Subscribe to our mailing listSign Up!

Dock: A villain or a hero?

By Abbey Smith

How to make dock seed flour

Mother’s Day a few years ago Spencer and Maezy helped me haul literally truck loads of dock out of my new garden plot. I had covered the soil with manure the year before (which likely contained dock seeds), and the conditions in the soil apparently were just right for this tap rooted annual to thrive. I noticed when we pulled up the plant by the roots, that there were many Earthworms tangled in the roots and the soil around the roots. This was my first clue that the plant was playing an important role in the garden community. But the feeling of aggression toward the presence of the plant prevailed.  As the soil community in my garden changed, the presence of dock decreased, but I still have an emotional reaction to its “invasive” presence.

As I learn more about the soil, plants and the ecosystem, I question the “war” on invasive species (and my own feelings toward plants in this category). Allan Savory said that billions of dollars have been spent trying to eradicate invasive species, and has not succeeded anywhere in the world. Why did I then perceive dock as a villain?

Could the plant actually be a hero? Could it nurture the soil–bravely establishing where only bare ground grew before? Could it feed us? Heal us? Could I be so wrong? Was Mother Nature providing a gift, an offering and I took it as a threat? 

Our friend and neighbor is an herbalist and taught me about the medicinal and edible properties of red dock, yellow dock and curly dock. Everyone in Modoc County (and probably the United States) is most likely familiar with dock. It is considered highly invasive. It grows everywhere, and like most tap-rooted annuals is first to take up residence in capped, or recently disturbed soil. Even when I warmed up to the idea that those tough tap roots were pulling nutrients from deep in the soil up to make them more available for critters in the soil community, I still didn’t see a reason to eat the leaves or the roots. Accounts were that it was bitter. I had kale, chard and collards growing in my garden. “I’m good to go,” I thought, “no need to take it that far.” Then I saw a post on Pinterest pop up (apparently the Local Food Experience has me reading a lot about foraging on Pinterest) for dock seed flour. We have a corral full of dock. I had to try it.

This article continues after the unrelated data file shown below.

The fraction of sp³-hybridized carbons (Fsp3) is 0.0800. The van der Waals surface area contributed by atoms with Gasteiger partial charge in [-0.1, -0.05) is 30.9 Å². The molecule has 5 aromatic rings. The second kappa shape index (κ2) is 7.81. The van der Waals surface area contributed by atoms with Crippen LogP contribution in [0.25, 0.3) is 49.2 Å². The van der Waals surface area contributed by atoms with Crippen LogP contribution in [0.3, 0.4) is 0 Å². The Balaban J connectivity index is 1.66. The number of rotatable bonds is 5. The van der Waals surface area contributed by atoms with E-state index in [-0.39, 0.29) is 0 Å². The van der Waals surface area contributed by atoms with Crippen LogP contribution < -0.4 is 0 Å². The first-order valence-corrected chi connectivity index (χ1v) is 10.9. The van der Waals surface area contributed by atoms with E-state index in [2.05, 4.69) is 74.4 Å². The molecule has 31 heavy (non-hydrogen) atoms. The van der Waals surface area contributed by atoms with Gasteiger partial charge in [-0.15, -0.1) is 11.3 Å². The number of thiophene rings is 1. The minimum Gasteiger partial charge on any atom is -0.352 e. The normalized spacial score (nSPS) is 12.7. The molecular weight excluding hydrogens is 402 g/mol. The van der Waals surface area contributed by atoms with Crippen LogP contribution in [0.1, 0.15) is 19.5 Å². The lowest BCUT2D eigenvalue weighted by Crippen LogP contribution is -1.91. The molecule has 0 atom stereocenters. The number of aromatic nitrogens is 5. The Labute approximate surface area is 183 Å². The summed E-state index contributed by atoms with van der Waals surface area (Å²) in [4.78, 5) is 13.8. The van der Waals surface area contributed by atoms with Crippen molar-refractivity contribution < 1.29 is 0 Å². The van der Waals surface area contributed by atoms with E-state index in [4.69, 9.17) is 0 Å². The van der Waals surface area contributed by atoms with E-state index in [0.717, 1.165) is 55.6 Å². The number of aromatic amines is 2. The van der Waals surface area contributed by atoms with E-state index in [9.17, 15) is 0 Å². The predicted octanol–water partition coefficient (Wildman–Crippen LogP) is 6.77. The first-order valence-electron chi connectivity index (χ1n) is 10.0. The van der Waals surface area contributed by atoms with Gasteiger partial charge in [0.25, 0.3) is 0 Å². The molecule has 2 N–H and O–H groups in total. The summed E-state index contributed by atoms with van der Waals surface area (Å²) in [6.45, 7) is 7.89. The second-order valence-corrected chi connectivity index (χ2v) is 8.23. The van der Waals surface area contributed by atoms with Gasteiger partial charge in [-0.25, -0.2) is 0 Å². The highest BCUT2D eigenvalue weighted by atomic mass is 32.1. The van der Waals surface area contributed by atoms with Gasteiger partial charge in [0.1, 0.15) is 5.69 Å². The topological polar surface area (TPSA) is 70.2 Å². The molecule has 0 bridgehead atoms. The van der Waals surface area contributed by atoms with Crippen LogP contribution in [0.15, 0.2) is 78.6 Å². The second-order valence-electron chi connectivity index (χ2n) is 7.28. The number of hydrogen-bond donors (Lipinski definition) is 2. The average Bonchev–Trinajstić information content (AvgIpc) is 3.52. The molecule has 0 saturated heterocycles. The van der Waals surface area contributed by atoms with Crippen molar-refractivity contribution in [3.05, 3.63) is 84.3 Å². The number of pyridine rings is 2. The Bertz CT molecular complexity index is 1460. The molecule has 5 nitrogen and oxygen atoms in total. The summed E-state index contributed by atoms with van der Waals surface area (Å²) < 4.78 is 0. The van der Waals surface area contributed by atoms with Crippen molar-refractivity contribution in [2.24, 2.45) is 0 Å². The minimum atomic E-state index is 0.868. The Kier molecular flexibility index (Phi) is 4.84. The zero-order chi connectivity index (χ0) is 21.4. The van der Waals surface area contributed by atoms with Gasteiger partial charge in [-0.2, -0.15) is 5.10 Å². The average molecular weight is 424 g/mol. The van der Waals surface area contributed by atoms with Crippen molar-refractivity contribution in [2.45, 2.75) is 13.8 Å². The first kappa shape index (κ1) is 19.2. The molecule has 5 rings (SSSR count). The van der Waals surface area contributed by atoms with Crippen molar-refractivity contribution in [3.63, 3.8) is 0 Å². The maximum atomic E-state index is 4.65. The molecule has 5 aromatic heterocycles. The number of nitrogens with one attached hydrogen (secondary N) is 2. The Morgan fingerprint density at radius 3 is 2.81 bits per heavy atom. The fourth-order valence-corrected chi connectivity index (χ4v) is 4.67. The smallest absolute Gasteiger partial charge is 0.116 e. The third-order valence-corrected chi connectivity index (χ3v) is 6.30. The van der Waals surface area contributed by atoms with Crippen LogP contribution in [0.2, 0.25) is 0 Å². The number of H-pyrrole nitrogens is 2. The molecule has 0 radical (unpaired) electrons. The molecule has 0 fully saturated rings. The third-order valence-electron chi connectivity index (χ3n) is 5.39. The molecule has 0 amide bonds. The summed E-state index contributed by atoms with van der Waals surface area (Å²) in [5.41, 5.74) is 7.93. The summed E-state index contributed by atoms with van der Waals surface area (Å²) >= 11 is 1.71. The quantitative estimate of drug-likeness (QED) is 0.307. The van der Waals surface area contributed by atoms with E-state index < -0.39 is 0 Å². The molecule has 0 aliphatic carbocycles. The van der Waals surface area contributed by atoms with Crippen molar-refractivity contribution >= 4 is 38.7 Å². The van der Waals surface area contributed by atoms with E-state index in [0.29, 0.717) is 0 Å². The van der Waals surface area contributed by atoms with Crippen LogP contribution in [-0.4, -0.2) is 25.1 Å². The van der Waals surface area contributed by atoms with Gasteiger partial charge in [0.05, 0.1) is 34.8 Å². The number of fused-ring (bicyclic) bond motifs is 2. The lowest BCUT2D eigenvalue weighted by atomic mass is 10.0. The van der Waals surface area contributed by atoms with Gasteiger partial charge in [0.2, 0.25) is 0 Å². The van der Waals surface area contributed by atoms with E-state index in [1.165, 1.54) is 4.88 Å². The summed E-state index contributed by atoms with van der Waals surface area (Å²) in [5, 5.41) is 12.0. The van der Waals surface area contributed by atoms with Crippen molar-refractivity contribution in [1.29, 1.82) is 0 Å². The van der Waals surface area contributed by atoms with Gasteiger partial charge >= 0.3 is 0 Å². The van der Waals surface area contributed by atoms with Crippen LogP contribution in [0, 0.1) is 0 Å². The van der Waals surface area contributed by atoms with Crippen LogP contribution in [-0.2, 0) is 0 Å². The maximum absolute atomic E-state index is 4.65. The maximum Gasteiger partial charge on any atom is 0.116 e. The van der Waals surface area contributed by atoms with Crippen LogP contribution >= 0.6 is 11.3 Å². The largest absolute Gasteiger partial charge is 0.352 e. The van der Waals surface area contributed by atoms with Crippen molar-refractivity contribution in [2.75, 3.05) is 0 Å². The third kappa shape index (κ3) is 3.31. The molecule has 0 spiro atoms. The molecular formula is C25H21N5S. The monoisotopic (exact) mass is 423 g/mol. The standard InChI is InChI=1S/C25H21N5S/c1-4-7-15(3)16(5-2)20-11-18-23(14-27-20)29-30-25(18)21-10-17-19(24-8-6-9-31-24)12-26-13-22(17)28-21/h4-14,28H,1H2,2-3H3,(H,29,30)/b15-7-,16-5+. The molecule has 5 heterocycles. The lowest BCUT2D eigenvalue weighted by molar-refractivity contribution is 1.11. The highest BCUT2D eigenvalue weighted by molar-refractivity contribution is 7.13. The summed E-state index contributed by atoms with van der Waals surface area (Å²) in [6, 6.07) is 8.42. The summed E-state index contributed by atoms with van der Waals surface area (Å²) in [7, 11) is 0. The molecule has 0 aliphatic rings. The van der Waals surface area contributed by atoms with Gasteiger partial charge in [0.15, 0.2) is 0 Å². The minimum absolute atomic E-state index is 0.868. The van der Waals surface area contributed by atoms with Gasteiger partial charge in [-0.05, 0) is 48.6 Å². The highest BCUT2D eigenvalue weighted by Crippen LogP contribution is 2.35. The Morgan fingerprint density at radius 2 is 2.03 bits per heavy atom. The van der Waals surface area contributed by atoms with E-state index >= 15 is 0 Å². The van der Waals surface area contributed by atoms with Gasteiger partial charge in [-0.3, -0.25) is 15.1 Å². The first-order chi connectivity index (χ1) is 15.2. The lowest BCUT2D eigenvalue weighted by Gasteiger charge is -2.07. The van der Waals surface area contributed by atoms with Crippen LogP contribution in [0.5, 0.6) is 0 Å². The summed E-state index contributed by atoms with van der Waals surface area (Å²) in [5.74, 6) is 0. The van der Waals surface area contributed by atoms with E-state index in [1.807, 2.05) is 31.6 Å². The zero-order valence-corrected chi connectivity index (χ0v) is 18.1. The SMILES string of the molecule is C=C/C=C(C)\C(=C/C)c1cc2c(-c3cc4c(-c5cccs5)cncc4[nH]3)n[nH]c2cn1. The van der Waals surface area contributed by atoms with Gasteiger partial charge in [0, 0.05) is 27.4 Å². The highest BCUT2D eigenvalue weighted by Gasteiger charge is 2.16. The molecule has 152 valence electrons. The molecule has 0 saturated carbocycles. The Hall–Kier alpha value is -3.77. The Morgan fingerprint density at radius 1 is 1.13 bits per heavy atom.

On a sunny day in November, Maezy and I ventured out to harvest dock seeds. We’d found this recipe for dock flour chocolate cake. It was time to experiment and determine if dock was a villain or a hero. We collected four cups of dock seeds in about 15 minutes. Back in the kitchen, we put them on cookie sheets and roasted them for 5 minutes at 350 degrees F, following the instructions of this Northwestern forager. Then, we put the roasted seeds in the Vitamix and ground them to a flour, which took about one minute. The four cups of seeds resulted in about one and a quarter cups of dock seed flour. The actual cake took only a few minutes to assemble. We decided to make muffins/cupcakes instead of a cake. We tasted the batter: rich and tasty! Maezy was doubtful because the recipe did not call for baking soda or powder. Would they look like little hockey pucks? They actually rose in the oven as they cooked for 40 minutes. The texture was that of a gluten-free brownie or biscuit. Not as moist as cake (especially gluten flour cake), but good! The dock seed flour added a nutty flavor that went well with the chocolate. 

 

Overall the experiment with dock seed flour was a win. It was too easy not to repeat. At least we know that if we had to rely on only food from our ranch or valley, that we could have a little treat with honey, salt, water and dock seed flour. We want to experiment further. We’ve read that the roasted seeds can be a good coffee substitute. Perhaps our next Sunday morning breakfast will be dock seed flour pancakes. It was exciting for us to realize that we could find value in something we once viewed as an obnoxious, invasive weed. What else could be an abundant gift from nature that we are not seeing? The question is exciting to think about as we move into the winter months of the Local Food Experience.